1. This site uses cookies. By continuing to use this site, you are agreeing to our use of cookies. Learn More.

What would happen if you stuck a wooden dowel down the barrel of a gun and fired it?

Discussion in 'General Gun Discussions' started by jamz, Jan 19, 2006.

  1. jamz

    jamz Well-Known Member

    Say, a gun with a 4 or 6 inch barrel- slide a 1/4 inch wooden dowel down it until it rests in the cavity of a HP bullet. Fire it- what would happen? Would it slow the bullet enough to bulge the barrel? Would it fire but shatter the wood?
  2. Werewolf

    Werewolf Well-Known Member

    Try it.

    Let us know how it works out. :evil:
  3. SJPrice

    SJPrice Member

    Okay, who said there were no dumb questions?
  4. 1 old 0311

    1 old 0311 member

    Give it 2 days...........Somebody will do it and post a picture

  5. newfalguy101

    newfalguy101 Well-Known Member

    if its sitting in/on the bullet when fired, it should just shoot out.

    if its actually above the bullet, when fired it could, I suppose cause a bulge, but I doubt it.

    This is of course all THEORY as I havent and have no intention of putting a stick in my barrel and shooting it out.

    Might be fun to watch though :evil: :neener:
  6. Archie

    Archie Well-Known Member

    The obvious...

    Doing this increases the projectile weight by the weight of the stick. This causes increased resistance to movement and therefore increased pressure inside the burn chamber of the case. (Don't look for that term anywhere, I just made it up; hopefully most everyone understands what I mean.)

    Depending on what caliber we're talking about in the first place, this means the payload could be tripled, perhaps more. I've forgotten the formulae involved, but that substantially jacks up pressure.

    This may not blow up the gun, but it's not going to help, either. Probably end up with a 'proof test' load, anyway. Probably a cratered or blown primer and the case beat bad.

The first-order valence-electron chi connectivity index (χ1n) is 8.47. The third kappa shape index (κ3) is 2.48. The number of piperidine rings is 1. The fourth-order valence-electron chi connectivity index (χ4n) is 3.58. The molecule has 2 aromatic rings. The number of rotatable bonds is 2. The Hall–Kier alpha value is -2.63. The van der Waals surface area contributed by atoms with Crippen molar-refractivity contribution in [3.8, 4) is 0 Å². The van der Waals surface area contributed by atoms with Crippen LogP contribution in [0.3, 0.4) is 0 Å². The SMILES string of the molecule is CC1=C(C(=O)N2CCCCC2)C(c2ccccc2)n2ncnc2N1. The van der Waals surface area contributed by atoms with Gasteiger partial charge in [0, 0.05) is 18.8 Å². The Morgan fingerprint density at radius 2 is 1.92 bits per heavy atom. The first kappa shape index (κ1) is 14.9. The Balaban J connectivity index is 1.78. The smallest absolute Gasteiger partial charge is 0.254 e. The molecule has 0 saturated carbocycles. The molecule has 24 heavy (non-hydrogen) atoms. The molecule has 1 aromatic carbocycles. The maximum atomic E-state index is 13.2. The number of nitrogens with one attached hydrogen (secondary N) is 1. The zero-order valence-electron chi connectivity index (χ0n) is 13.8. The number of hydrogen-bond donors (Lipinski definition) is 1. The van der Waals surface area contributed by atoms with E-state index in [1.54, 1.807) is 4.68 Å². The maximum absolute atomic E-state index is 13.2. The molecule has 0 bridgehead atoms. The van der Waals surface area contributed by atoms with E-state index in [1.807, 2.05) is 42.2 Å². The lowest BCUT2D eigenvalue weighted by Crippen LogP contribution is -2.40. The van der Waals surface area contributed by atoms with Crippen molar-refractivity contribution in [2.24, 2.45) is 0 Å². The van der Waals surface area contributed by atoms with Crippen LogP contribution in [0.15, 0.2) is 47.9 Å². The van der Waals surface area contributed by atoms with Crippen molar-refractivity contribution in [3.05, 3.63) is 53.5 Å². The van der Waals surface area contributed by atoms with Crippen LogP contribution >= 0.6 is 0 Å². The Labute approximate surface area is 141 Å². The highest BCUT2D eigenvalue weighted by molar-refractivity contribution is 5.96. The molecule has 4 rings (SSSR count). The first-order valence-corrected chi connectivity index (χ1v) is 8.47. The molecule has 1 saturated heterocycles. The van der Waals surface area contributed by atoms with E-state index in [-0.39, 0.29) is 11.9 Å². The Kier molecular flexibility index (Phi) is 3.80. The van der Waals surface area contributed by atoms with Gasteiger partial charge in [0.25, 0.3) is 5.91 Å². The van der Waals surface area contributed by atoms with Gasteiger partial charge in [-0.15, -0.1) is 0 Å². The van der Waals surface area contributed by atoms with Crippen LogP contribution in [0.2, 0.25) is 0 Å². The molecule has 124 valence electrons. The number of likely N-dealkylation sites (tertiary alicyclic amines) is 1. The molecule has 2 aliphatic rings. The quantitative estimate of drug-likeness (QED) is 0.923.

Because your stick is a fixed weight, it will affect guns with smaller weight projectiles more. A 9x19 will be severly overloaded, a .50 BMG will have some increase, but perhaps not a dangerous level, and a 155 mm howitzer wouldn't notice at all.

    I think Werewolf was being facetious when he suggested you try it and report. I would recomend against such an experiment. But if you must, tie the gun to a tire or something, fire it with a long string, wear safety glasses and take along a movie camera of some type to record the experiement for later review. You may want to take along a large box to collect and transport what's left of the gun, too.
  7. Hkmp5sd

    Hkmp5sd Well-Known Member

    Myth Busters did a test of the myth of sticking your finger in the end of a barrel and shooting it. Didn't bulge the barrel. They wedged wood in the barrel, jammed the barrel in the ground and even welded a plug in the barrel before they got it to bulge. A loose fitting dowel would just shoot out the barrel.
  8. Archie

    Archie Well-Known Member

    Myth Busters Testing...

    HK, do you recall what sort of gun(s) and what caliber(s) they tested? Did they examine the spent case or attach a pressure guage or anything of that nature?
  9. newfalguy101

    newfalguy101 Well-Known Member

    Not HK but I did see that episode

    The first gun was a shotgun, and it DID bulge the very end of the barrel with the "finger", by contrast the welded up end didnt do squat, rather dissapointing.

    The second was a ( I believe) Carcano rifle, into which they drove a lead ball from the MUZZLE end to simulate a stuck bullet, as I recall it didnt do anything visible, I would bet my eye teeth, that the barrel was bulged.

    They were looking for the cartoon effect ie... the barrel to split into several pieces from muzzle to receiver, ergo they didnt test any pressures etc....
  10. Sean85746

    Sean85746 Well-Known Member

    Last edited by a moderator: Jan 20, 2006
  11. Chipperman

    Chipperman Well-Known Member

    The initial testing was a 12g shotgun. They made an artifical hand and stuck the finger in the barrel a la Bugs Bunny to see what happened. The hand was blown away with no damage to the shotgun. Then in Mythbusters typical fashion, they tried to do what they could to cause damage to the gun.
  12. Hkmp5sd